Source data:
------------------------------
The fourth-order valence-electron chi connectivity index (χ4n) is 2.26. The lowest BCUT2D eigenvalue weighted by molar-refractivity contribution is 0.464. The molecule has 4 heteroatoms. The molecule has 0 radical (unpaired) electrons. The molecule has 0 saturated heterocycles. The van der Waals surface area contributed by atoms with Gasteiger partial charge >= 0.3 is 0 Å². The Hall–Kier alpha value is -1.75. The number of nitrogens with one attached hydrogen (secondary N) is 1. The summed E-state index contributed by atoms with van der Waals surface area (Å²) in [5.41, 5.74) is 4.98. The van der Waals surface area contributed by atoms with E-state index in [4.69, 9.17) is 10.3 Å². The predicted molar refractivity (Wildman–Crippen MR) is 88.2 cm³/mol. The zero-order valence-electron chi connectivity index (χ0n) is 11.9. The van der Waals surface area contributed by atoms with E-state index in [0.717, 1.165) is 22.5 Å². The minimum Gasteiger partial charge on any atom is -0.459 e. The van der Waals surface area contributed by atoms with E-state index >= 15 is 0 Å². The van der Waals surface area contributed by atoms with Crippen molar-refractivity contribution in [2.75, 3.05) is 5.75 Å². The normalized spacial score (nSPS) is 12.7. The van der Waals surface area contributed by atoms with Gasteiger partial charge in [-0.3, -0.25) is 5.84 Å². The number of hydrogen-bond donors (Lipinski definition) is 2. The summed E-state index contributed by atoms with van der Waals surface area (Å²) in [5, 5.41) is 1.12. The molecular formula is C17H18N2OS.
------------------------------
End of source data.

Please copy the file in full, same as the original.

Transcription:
The fourth-order valence-electron chi connectivity index (χ4n) is 2.26. The lowest BCUT2D eigenvalue weighted by molar-refractivity contribution is 0.464. The molecule has 4 heteroatoms. The molecule has 0 radical (unpaired) electrons. The molecule has 0 saturated heterocycles. The van der Waals surface area contributed by atoms with Gasteiger partial charge >= 0.3 is 0 Å². The Hall–Kier alpha value is -1.75. The number of nitrogens with one attached hydrogen (secondary N) is 1. The summed E-state index contributed by atoms with van der Waals surface area (Å²) in [5.41, 5.74) is 4.98. The van der Waals surface area contributed by atoms with E-state index in [4.69, 9.17) is 10.3 Å². The predicted molar refractivity (Wildman–Crippen MR) is 88.2 cm³/mol. The zero-order valence-electron chi connectivity index (χ0n) is 11.9. The van der Waals surface area contributed by atoms with E-state index in [0.717, 1.165) is 22.5 Å². The minimum Gasteiger partial charge on any atom is -0.459 e. The van der Waals surface area contributed by atoms with E-state index >= 15 is 0 Å². The van der Waals surface area contributed by atoms with Crippen molar-refractivity contribution in [2.75, 3.05) is 5.75 Å². The normalized spacial score (nSPS) is 12.7. The van der Waals surface area contributed by atoms with Gasteiger partial charge in [-0.3, -0.25) is 5.84 Å². The number of hydrogen-bond donors (Lipinski definition) is 2. The summed E-state index contributed by atoms with van der Waals surface area (Å²) in [5, 5.41) is 1.12. The molecular formula is C17H18N2OS.